Sometime during your meal, you're going to get some cheese. When it comes, it's not going to be delivered on a cutting board or a platter. Like the fanciest and most exciting yum cha services, it’s delivered to your table from a trolley.
“I want to be known as a restaurant you go to for a good cheese experience,” says head chef and co-owner Nathan Sasi. He describes a formative experience he had with a cheese cart at The Square in London. “I remember it like yesterday. I want that experience here,” he says.
Mercado is the only restaurant in Sydney ambitious enough to make not only its own cheese, but to butcher its own meat; make its own charcuterie; and bake its bread using house-milled grains. After months of delays and waiting, it’s open (unfortunately the cheese cart doesn’t start service until Friday).
Sasi and his team have spent the year (aside from also opening Good Times Artisan Ice Cream) filling Mercado’s basement with valencay (a French-style goat’s cheese with ash and white mould); a sort of garrotxa (a Catalonian goat’s cheese); buffalo-milk ricotta; and an orange-wine-washed taleggio. There are also five kinds of charcuterie cuts, including a truffle mortadella and an incredibly succulent chorizo.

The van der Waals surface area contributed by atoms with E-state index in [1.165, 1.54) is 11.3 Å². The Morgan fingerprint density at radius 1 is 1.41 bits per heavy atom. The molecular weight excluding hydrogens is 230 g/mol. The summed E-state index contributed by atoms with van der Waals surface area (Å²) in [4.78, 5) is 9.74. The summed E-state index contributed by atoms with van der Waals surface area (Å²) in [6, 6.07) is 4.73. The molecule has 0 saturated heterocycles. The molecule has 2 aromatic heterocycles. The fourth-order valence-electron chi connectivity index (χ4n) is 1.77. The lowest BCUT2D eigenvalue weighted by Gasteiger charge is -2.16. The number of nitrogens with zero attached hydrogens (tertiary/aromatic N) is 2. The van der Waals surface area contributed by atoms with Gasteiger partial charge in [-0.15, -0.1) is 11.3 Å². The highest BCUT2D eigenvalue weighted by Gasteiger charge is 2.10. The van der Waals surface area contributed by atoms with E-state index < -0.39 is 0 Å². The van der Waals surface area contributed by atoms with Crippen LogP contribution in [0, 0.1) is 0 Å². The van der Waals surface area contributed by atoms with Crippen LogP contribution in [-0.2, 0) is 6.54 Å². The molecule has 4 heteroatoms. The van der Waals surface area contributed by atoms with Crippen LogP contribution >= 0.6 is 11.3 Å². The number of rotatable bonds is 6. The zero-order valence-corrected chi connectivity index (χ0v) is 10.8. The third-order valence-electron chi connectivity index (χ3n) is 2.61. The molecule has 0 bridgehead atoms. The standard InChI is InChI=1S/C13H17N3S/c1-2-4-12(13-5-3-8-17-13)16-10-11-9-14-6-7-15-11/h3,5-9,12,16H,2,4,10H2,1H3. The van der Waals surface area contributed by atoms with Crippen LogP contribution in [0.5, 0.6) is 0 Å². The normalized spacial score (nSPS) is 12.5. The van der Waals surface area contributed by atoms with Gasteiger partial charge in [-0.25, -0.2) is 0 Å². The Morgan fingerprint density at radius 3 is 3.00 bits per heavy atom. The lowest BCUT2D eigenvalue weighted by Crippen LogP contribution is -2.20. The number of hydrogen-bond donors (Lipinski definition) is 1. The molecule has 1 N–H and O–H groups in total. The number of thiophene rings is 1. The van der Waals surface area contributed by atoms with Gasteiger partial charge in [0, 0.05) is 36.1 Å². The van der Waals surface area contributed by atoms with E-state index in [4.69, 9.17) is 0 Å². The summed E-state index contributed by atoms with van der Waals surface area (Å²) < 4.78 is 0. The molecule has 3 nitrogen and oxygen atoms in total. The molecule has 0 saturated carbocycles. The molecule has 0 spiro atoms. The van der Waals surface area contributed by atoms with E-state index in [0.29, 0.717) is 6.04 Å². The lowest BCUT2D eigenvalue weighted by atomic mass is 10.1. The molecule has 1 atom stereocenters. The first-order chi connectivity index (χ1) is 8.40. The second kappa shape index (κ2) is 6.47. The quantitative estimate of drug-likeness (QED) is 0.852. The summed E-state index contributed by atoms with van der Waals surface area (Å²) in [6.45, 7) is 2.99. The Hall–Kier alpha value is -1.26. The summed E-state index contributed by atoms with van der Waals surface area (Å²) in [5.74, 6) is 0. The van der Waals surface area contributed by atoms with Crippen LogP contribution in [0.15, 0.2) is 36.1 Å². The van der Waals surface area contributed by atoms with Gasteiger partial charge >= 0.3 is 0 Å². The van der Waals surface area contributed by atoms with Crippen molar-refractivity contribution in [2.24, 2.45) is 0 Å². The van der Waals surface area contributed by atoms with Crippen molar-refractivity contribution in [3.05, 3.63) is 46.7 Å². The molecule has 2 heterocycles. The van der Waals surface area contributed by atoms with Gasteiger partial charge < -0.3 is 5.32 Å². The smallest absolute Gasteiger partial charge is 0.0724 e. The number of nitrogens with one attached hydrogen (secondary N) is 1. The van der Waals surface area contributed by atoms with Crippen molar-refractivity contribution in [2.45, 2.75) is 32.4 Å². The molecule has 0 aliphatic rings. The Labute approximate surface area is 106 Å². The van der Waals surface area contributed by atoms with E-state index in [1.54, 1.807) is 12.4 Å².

“They're all done as composed dishes. Rather than having one of each little thing, we wanted them to be dressed up a little bit,” Sasi says. For example, cecina (a smoked cured beef) is served with wood-fired beetroot and Mercado’s garrotxa. The cured meats, and some of the cheeses, are part of a share-plate menu. Snacks include tartlets of Oritz anchovies and roasted bull-horn peppers, and plates of jamon-style cured kingfish with Sasi-made crème fraiche and horseradish.
The wood-fired oven pairs up with a rotisserie to provide the restaurant’s bigger platters. These involve whole spit-roasted lambs, and an epic Wagyu blade from David Blackmore and Melanda Park suckling pigs. “The pigs they raise are incredible. Matt and Sue do a cross breed for us – Berkshire that has a lot more fat, with a standard white pig,” says Sasi.
“The menu will be changing all the time. We want it to be just like a market in Spain or South America, where there's fucking produce everywhere and everyone has to cook with the season,” he says. In appearance, it’s far more opulent. The basement space in Angel Place is heritage listed, and rightly so. There’s marble flooring, brass features and a staircase that would be fit for a royal wedding. “The environments I usually like to create are a bit more casual and relaxed. We are catering to the city, though, and we needed to step it up a little notch,” says Sasi.
4 Ash Street, Sydney
(02) 9221 6444
Mon to Thu 12pm–3pm, 5.30pm–10pm
Fri 12pm–3pm, 5.30pm–11pm